Thursday, January 3, 2013
Language of the Heart
“Calf Rope!” she yells, and the wild animal grumbles, releasing her reluctantly. As she runs back to where her sister still hides in safety, I trespass on the adventure.
“What’s a caffrobe?” I ask my son-in-law.
Every night at bedtime, my granddaughters ask their daddy for one of his adventure stories where the two of them are the stars. Princesses or fairies, Allie and Juliet are always the protagonists, while the role of antagonists is filled in every tale by the mandatory lion and snake. No matter whether the girls are floating helplessly towards Africa in a hot air balloon or lost in the woods, BoBo the Monkey always shows up to rescue them from their slithering and roaring archenemies. And if they’re ever trapped, yelling “Calf Rope!” is almost more powerful than BoBo.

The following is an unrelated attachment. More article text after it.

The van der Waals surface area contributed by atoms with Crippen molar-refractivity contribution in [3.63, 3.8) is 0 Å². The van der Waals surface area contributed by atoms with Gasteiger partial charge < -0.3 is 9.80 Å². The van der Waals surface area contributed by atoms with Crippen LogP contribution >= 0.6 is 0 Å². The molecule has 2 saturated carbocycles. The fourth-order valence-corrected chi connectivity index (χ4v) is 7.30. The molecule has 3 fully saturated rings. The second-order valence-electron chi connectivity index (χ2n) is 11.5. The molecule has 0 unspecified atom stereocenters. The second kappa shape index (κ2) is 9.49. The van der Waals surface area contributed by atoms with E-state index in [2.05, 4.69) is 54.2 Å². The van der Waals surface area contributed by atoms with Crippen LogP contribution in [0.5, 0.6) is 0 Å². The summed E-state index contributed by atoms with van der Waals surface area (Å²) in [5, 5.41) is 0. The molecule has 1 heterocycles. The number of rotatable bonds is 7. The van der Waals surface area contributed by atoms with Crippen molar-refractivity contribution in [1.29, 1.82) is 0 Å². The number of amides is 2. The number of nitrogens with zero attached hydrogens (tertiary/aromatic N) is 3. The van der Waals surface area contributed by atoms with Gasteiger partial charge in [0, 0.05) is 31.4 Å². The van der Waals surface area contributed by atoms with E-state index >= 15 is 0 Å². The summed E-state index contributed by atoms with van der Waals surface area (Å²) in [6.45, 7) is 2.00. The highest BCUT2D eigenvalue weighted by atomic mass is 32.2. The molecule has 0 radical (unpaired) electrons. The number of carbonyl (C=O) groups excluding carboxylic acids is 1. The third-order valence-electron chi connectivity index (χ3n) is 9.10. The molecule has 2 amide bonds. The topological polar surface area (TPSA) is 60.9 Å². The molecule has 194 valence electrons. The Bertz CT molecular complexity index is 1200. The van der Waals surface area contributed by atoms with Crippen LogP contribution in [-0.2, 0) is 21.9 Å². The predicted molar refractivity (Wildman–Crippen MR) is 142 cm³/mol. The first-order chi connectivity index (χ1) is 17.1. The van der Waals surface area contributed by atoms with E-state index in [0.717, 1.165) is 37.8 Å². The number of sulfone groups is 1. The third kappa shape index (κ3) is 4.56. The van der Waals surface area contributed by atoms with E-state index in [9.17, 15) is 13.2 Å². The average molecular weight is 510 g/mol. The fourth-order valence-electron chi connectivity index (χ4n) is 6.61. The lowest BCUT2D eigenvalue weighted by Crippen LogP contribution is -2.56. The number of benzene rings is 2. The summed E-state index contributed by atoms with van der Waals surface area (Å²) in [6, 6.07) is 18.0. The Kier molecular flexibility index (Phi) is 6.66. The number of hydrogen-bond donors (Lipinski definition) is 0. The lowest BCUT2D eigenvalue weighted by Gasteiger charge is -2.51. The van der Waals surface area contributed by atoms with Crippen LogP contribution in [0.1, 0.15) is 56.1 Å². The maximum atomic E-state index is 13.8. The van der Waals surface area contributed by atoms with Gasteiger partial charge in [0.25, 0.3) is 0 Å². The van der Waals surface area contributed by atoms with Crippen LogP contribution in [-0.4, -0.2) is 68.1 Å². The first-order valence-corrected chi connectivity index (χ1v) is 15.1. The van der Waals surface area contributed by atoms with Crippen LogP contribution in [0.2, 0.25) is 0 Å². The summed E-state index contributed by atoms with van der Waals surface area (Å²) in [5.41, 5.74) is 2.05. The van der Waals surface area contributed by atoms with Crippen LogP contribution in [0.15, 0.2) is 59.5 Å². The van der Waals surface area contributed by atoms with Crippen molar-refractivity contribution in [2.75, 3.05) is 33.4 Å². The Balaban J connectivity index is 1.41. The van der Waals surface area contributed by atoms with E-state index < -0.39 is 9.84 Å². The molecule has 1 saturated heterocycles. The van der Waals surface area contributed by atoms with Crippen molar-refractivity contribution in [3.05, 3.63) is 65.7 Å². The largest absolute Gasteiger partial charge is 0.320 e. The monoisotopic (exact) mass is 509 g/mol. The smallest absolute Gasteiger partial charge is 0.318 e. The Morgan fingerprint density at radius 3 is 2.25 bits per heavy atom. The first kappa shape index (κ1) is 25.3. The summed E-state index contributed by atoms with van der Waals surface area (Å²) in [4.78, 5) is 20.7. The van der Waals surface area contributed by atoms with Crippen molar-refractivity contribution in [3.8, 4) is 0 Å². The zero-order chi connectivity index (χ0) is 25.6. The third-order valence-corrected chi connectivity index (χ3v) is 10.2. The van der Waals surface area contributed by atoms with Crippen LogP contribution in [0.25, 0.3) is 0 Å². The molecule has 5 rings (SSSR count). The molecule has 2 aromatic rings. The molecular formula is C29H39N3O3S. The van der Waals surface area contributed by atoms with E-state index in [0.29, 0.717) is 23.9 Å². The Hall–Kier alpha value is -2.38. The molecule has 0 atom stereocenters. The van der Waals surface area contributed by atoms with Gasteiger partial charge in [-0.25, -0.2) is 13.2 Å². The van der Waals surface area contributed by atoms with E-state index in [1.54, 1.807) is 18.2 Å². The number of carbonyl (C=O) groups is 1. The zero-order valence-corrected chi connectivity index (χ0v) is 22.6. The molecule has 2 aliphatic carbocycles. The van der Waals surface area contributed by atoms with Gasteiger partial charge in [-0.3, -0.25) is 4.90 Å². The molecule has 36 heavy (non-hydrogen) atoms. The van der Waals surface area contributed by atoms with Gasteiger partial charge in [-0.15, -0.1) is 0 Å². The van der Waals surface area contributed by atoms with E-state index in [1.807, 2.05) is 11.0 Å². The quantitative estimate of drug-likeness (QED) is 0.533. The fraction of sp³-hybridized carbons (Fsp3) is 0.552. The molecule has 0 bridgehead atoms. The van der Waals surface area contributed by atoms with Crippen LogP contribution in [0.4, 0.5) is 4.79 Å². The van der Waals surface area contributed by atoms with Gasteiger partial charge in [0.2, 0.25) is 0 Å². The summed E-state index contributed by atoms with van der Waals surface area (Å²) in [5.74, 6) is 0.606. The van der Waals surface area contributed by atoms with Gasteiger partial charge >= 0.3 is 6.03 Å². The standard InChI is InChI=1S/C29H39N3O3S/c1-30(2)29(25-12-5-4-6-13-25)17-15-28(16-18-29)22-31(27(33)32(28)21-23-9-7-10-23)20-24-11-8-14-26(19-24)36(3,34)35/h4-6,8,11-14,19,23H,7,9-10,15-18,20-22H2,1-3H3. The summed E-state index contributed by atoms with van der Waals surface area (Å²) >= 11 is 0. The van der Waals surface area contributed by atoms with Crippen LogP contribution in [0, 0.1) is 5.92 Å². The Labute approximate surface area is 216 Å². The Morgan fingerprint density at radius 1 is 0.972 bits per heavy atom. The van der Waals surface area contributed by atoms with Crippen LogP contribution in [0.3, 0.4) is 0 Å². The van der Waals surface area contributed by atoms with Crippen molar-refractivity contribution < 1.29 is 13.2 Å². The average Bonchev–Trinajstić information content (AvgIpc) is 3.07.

We love stories, don’t we?
Besides entertaining us, stories persuade and motivate us by appealing to our emotions and stirring up empathy. In his book, Epic, John Eldredge writes that “story is the language of the heart,” and “sheds light on our lives.” How much would it help in our relationships with others if we knew their stories? Not their favorite fairy tale or adventure book, but the twists and turns of their own personal plots that have made them who they are today. We seem to stumble upon others partway through their own life-novels, several chapters into their story, and frantically try to fill in the missing elements so we can understand what’s happening now. But unless we’re ready to listen with our hearts to the story they feel safe enough to share, we’ll never feel empathy for the person whose wounds are kept hidden behind their self-protective armor.
In J.R.R.Tolkien’s The Lord of the Rings, Sam the gardener asked Frodo, “I wonder what sort of tale we’ve fallen into?” It’s a rare friend who will listen patiently to our story and help us make sense of the tales we’ve each fallen into. Most of the time, we’re too busy avoiding the question in our own lives to help someone else understand theirs. Or worse, we’re too quick to judge without knowing the facts.
Maybe we need our own BoBo to remind us there’s a way out when we feel trapped. But first we need to be someone who listens.